Abstract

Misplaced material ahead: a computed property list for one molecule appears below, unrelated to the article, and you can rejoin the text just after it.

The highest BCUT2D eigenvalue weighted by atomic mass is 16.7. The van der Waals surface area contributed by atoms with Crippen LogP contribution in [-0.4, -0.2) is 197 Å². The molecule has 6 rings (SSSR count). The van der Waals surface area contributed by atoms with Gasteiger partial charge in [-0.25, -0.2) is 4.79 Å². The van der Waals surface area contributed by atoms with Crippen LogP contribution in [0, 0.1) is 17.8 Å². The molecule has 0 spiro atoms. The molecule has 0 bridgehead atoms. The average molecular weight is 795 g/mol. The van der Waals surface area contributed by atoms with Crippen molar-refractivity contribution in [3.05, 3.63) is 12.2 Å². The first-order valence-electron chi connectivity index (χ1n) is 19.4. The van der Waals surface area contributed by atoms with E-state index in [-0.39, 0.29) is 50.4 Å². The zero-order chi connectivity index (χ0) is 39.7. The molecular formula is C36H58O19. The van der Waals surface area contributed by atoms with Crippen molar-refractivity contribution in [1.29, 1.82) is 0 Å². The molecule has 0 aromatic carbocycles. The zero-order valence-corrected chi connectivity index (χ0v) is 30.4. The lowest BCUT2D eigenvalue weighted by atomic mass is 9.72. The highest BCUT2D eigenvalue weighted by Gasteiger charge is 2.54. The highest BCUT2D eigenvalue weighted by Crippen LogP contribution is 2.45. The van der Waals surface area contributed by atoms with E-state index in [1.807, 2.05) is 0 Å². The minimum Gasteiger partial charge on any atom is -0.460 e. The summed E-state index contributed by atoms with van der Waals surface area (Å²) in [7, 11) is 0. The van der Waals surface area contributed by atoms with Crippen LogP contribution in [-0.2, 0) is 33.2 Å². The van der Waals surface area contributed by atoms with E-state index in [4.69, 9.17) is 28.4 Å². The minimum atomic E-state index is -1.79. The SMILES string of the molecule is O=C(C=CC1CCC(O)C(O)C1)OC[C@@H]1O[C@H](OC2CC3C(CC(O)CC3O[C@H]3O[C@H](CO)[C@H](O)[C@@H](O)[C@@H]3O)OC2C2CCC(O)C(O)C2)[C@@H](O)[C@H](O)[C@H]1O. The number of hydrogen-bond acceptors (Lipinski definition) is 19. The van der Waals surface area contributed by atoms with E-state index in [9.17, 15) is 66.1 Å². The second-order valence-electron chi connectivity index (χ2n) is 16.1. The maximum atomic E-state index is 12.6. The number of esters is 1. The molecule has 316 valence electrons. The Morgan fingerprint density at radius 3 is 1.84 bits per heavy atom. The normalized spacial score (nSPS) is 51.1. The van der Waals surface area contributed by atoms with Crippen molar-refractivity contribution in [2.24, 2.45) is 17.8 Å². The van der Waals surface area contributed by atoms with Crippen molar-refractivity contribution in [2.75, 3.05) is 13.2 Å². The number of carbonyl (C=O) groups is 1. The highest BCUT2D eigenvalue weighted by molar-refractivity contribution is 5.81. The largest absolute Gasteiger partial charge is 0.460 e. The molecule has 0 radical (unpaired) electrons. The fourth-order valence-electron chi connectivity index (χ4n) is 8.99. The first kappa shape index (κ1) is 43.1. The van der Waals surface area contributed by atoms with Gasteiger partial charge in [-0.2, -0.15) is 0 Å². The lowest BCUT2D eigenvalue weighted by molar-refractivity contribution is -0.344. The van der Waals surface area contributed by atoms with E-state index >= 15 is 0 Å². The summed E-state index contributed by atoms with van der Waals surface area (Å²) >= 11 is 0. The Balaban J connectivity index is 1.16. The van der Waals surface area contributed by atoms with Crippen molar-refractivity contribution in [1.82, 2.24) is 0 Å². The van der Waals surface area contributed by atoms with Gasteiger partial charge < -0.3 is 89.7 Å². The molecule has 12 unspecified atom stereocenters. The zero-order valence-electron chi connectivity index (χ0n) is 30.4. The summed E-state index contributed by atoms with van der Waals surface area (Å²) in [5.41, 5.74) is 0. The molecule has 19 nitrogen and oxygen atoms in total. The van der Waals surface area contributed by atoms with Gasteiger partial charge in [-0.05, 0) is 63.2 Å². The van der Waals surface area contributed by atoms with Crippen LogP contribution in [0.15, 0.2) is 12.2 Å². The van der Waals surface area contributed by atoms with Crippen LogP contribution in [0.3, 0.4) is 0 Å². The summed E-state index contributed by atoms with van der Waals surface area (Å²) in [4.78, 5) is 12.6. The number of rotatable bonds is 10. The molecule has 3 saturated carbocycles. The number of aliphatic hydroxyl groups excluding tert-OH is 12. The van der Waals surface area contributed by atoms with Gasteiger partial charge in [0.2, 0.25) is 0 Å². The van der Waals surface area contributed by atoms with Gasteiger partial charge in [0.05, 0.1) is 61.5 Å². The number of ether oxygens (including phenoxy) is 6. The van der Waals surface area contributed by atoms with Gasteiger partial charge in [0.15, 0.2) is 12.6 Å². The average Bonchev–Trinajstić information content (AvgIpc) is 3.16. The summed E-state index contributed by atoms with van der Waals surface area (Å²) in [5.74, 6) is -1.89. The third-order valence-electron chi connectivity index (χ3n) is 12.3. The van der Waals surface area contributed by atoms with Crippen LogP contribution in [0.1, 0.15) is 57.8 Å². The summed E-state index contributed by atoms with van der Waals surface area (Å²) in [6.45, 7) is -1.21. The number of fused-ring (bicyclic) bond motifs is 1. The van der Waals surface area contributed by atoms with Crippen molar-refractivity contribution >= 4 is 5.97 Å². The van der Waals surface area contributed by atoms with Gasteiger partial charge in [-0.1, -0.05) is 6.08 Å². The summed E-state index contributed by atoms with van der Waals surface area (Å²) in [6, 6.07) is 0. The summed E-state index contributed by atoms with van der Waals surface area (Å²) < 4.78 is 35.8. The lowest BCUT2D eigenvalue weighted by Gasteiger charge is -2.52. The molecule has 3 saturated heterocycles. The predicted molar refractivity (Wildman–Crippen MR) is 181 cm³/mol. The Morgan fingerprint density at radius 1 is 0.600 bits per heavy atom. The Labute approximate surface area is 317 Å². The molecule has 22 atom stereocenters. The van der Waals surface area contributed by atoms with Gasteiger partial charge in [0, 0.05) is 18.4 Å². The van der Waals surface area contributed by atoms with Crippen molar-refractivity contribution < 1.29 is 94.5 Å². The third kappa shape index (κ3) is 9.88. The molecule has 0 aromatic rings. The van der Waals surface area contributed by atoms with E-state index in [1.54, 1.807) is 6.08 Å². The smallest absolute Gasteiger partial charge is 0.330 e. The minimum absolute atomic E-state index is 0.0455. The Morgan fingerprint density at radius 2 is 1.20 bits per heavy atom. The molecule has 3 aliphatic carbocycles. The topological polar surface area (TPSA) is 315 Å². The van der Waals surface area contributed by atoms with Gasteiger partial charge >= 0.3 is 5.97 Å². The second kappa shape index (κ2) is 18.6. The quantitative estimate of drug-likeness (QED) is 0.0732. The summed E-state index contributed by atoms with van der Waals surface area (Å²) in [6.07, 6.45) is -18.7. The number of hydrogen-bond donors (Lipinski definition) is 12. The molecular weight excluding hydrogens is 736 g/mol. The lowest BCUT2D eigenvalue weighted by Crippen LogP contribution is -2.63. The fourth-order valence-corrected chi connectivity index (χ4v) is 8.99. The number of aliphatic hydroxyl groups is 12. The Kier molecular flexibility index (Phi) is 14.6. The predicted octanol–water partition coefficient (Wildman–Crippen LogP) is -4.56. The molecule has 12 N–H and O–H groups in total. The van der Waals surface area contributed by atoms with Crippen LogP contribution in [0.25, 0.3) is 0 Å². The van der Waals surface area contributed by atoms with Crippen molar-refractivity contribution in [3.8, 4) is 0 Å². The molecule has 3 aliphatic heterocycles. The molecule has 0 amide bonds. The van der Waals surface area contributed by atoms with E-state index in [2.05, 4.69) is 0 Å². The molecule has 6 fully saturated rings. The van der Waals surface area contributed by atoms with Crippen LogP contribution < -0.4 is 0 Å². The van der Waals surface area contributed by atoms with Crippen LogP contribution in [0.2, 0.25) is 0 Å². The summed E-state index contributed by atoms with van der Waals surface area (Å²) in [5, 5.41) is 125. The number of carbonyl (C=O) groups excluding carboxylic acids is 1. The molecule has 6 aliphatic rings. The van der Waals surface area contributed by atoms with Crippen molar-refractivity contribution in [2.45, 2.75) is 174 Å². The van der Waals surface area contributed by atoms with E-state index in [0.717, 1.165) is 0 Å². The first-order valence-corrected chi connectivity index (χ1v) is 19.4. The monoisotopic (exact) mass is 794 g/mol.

On 27 March 2013, a 6.2 ML earthquake occurred at 19 km depth in eastern Nantou, central Taiwan. Over a 2 week period it was followed by more than 680 aftershocks that ranged to 5 ML. Most events occurred below the ∼10-km-deep detachment fault predicted for this part of the mountain belt, coinciding with other precisely located hypocenters that indicate that much of the crust in this area is seismically active. We combine geological data with a three-dimensional (3-D) P-wave velocity model derived from local tomography and earthquake hypocenters to determine a model for the structure of central Taiwan. Much of the surface geology of the area comprises the uplifted Eocene rocks of the Hsuehshan Basin. The 3-D P-wave velocity model shows a shallowing of higher velocities across the Hsuehshan Basin and hypocenter data indicate that its western bounding fault is clearly defined by an eastward-dipping band of events that extends to >20 km depth. The eastern bounding fault is interpreted to coincide at depth with a cluster of events between 20 and 30 km depth. These data suggest that the preexisting, rift-related extensional faults of the Hsuehshan Basin are currently being reactivated and the basin is being inverted. We present hypocenter data from the Nantou sequence that corroborate this interpretation and show the importance of choosing the correct structural model when assessing seismic risk.

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